Up front is Arrma’s bright red ADS-5 ‘high torque’ steering servo. With just 5kg/cm of force we wouldn’t consider the plastic-geared servo it a powerful unit but with its dual bell-crank steering design and direct mount servo horn/saver, it should be able to handle some abuse. Like the motor, the standard sizing means there are plenty of upgrade options available.
The included NiMh is an 8.4v stick pack with a ‘hump’ for the additional cell. It’s 2400mAh capacity is on the small side and we’d recommend picking up an additional battery if you hope to ‘run it hard’ for any length of time.
The tray design of the chassis allows for plenty of battery mounting space. With the two end blocks in place Arrma leave you with a void measuring 165 x 51 x 48mm which is large enough to get a big 5000+ mAh hard-case battery from Overlander or Absima in with space to spare. If you really wanted to travel some distance you could potentially unscrew these end-plates and get a particularly long cell in there.
We like that Arrma have opted for a foam grip pad and velcro tie-downs to secure the battery in place, making it easy to adjust for a ‘fatter’ pack. Below you can see how the stock pack fits and how easily we slipped a 4200mAh 2S hardcase LiPo in the same space with a deans adapter. Just remember to switch that jumper over on the ESC before you do the same!
Arrma’s Typhon buggies all feature full-time four-wheel drive. A telescopic propshaft connects large 42T, 51mm diameter, metal gear (open) differentials front and back.
These sit in yoke-designed differential modules with sliding telescopic ‘composite’ (plastic) driveshafts feeding the hubs. When even Traxxas is moving to designs like this, its hard to knock the implementation, especially considering the price. The drive train is ball-raced with metal ball bearings.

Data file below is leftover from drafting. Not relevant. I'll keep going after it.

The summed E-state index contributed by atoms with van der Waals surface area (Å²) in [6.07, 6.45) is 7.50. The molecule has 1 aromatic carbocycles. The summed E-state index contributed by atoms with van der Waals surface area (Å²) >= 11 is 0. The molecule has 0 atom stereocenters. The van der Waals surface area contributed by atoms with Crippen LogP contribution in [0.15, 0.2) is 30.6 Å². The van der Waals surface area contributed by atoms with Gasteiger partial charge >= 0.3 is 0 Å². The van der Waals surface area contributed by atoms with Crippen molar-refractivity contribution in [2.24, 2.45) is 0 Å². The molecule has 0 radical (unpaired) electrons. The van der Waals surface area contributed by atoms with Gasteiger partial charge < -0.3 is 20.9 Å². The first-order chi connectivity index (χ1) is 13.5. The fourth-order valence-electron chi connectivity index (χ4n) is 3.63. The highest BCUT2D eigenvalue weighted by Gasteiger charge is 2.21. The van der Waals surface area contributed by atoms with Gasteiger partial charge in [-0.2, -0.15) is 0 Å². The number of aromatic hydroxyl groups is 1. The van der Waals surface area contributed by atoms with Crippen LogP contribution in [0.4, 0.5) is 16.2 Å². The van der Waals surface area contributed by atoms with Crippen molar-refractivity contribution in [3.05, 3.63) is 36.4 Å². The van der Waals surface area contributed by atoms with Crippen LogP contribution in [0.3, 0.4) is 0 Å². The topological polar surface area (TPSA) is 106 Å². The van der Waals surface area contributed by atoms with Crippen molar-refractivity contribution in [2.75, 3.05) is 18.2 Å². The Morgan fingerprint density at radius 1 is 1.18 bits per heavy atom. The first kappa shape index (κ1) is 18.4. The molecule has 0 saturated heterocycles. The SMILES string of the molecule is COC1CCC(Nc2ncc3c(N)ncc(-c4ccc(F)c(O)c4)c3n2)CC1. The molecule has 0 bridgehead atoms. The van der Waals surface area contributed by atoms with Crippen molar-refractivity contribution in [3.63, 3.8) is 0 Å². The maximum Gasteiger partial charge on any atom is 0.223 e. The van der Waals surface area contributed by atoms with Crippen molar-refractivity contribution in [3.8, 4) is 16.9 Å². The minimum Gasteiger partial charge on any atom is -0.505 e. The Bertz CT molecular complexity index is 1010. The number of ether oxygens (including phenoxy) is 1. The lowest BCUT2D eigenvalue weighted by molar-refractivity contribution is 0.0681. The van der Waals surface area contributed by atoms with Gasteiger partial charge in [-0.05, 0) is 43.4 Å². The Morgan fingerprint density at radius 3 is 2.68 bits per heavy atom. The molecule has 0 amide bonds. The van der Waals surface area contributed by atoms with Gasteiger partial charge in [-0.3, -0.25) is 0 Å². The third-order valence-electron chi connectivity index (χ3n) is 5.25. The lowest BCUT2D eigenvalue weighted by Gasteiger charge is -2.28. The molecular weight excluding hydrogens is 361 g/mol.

The clutch and motor are fitted to something Arrma call the ‘power module‘ which (following the removal of the prop shaft) can be released from the chassis with minimal unscrewing for maintenance or repair. That integral motor plate comes pre-drilled for differing pinon sizes taking some of the guesswork out of achieving a good mesh.
As you’d expect there are plastic suspension arms and oil-filled dampers at every corner. Arrma states these are a simple-to-maintain self bleeding design. We like the addition of spring guards on the perches and the big composite shock cap The honeycomb reinforced chassis, easy to work on thanks to its bathtub design. guards over the caps front and rear.
Overall the honeycomb reinforced chassis feels robust and is easy to work on thanks to its bathtub design, note that it features Arrma embossing on the bottom.
Lastly we have those big 1/8th scale multispoke wheels. They are 42m wide, come fitted with dBoots 2HO tyres (with foam inserts) and are mostly unheard of at this budget. The 17mm hex size and great clearance means you could fit some the absolutely huge wheel/tyre combos available on the market with little issue.
Spektrum STX2 Radio System
Included with the car is a Spektrum STX2 radio system that comes pre-bound and ready to race. Its a plastic pistol-grip-style transmitter, the trigger operating the throttle and the wheel mounted on the side, the steering. If you are new to RC car controllers, have a read of our introductory guide.
You will need to supply the 4x AA batteries needed to get it running, these are mounted in the base of the controller under a sliding cover, no tools are needed to remove it.
The switch panel atop of the handset offers plenty of refinement control. Adjustments include both throttle and steering dual rate, trims and channel reverse switches. Spektrum usefully include a throttle limiter switch (at the bottom between the LED status lights) that can cut the throttle from 100% down to 75% and 50% respectively, perfect for introducing children who are new to driving the buggy!
Its nice to see a ‘proper’ branded remote on a relatively cheap buggy, but it most certainly a budget unit in its own right. The material choices are particularly cheap, we weren’t fond of the hard plastic finish of the steering wheel.
Driving the Typhon MEGA
We took the Typhon to our local pump track, an ideal proving ground for RC cars with its mix of steep tarmac banked berms, big kicking dirt jumps and smooth tarmac straights.
Out in daylight, that bright green shell really pops, the lines drawing your eyes back and up at that massive spoiler. We’d actually be tempted to swap out the red accents for some anodised green stuff just to tie it all together.
Here you can see just how much clearance the buggy has, ideal for driving on rutted dirt or through the long grass between the track, impressively we didn’t get stuck once.
In some ways we feel it looks even better when you start getting it dirty, which considering its winter, happened in a matter of minutes.